Children were among those hardest hit by the coronavirus pandemic and many had limited or no access to sport or physical activity opportunities during lockdown, in turn negatively affecting their physical and mental health.
Research commissioned by Sport England used regular surveys during the lockdown period to track activity levels. The research shows that only 19% of young people were meeting the Chief Medical Officer’s guidelines and doing an hour of activity each day.
Additionally, the Childwise’s omnibus survey highlighted that lockdown has resulted in familiar inequalities with parents / carers reporting that children from less affluent families are more likely to have done no physical activity (13%) compared to those from more affluent backgrounds (6%).
Through local and national insight and talking to local partners Leap are aware that the barriers to activity for disadvantaged young people are diverse and far reaching.
A complex backdrop of economic and health inequalities magnifies the impact of barriers to getting active, such as confidence or knowing where to go, through to cost, digital exclusion, lack of time and appropriate opportunity. This is why there isn’t a single reason for inactivity among this group, and research into activity levels showed that the Coronavirus pandemic, combined with the closure of schools was only intensifying these inequalities as young people weren’t able to access PE and school sport.
However Leap identified an opportunity for a rapid response to the situation which would help address many of the barriers these young people were facing. The ‘Boredom Busters’ concept was created and comprised of equipment bags full of easy to use equipment with activity cards giving simple ideas of how to use the equipment in both indoor and outdoor settings and with minimal space or guidance.
The concept was shared with the Buckinghamshire Emergency Funding Group and warmly welcomed with members offering to fund further packs which enabled Leap to expand the reach of the project.
Leap was joined in funding the packs by partner organisations The Clare Foundation, the Rothschild Foundation and packing and distribution support from Latimer Hope Trust. The support of these partners has enabled 400 packs to be distributed to families across Buckinghamshire.
Sue Imbriano, Chair of the Leap Board commented,
“The outbreak of Coronavirus (Covid-19) has been an experience shared by all but impacting us very differently. We know the pandemic has resulted in significant numbers of young people missing out on PE and doing less physical activity.”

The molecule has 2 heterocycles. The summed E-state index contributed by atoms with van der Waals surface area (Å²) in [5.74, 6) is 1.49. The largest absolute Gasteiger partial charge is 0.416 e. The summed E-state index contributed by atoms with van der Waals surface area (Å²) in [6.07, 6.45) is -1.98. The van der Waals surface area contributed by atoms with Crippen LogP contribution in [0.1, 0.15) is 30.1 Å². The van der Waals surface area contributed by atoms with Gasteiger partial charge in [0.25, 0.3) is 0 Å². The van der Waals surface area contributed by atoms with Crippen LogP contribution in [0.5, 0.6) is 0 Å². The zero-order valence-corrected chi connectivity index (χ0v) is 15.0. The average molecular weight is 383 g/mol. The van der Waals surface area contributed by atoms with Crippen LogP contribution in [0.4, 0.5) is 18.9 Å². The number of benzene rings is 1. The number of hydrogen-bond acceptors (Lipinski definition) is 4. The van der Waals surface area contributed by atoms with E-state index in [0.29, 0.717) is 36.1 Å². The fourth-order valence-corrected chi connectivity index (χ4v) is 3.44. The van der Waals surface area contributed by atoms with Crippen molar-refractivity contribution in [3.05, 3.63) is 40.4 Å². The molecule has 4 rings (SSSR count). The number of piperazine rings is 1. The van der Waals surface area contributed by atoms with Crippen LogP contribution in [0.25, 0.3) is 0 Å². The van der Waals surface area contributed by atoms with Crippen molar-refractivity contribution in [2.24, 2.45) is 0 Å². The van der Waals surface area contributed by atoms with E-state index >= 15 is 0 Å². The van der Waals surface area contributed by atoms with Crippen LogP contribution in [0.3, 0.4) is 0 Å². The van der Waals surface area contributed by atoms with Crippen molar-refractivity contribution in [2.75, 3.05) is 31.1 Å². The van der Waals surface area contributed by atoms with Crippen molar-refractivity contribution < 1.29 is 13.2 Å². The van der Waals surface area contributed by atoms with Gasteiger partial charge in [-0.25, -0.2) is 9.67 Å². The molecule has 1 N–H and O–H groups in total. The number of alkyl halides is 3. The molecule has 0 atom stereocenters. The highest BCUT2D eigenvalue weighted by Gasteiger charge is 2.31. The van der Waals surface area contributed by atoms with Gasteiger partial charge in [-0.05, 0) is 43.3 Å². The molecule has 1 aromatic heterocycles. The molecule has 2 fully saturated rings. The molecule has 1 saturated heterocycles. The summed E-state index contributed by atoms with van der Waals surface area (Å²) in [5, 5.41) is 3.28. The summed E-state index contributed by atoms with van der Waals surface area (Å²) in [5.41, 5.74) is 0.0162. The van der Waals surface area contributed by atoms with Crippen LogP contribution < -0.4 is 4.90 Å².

“We also know that children from deprived backgrounds are doing even less activity. By providing simple, easy to use equipment and fun activity ideas, the Boredom Buster packs remove at least one barrier for the young people of Buckinghamshire and Milton Keynes to be active over the Summer holidays.
Support from our partners has been vital in enabling us to distribute 400 of these packs to disadvantaged families.”
Leap Director, Mark Ormerod was meeting weekly as part of the Buckinghamshire Emergency Funding Group and commented,
“The Boredom Buster concept was one of many ideas coming weekly to the group; collaboration and partnership were never more apparent.
Through the group I had greater awareness and much more understanding where we should focus our resources and funding. Decisions that typically took days or weeks, were made in hours, because the immediate commitment from partners made providing help quickly viable.”
Mike Clare Founder and Chairman, The Clare Foundation added,
“It is terrific that we are working together and are able to collaborate with our key partners in the County to promote greater opportunities for young people in Buckinghamshire to be physically active over the Summer season.
The Trustees and I are delighted that this partnership between ourselves, Latimer Hope Trust and the Rothschild Foundation has helped Leap support a key number of families who have been impacted by the Coronavirus.”
The ‘Boredom Buster’ equipment packs included items such as foam balls, bean bags, hula hoops, paddle bats and a frizbee and were accompanied by a set of activity cards, giving fun, easy to try ideas on how to use the equipment to get active.
In Buckinghamshire, local Christian charity Restore Hope supported the project by putting the packs together and helping distribute through their community connections, alongside Buckinghamshire Council who facilitated the distribution of packs through the family centres.
Whilst evaluation of the project is still ongoing and feedback from young people is continuing to be gathered, initial responses have been encouraging.
Restore Hope Latimer commented,
"The families who have been in receipt of this have been very thankful, one was telling me just this morning that her little boy has been sleeping with the football!"
Follow the progress of the project at www.leapwithus.org.uk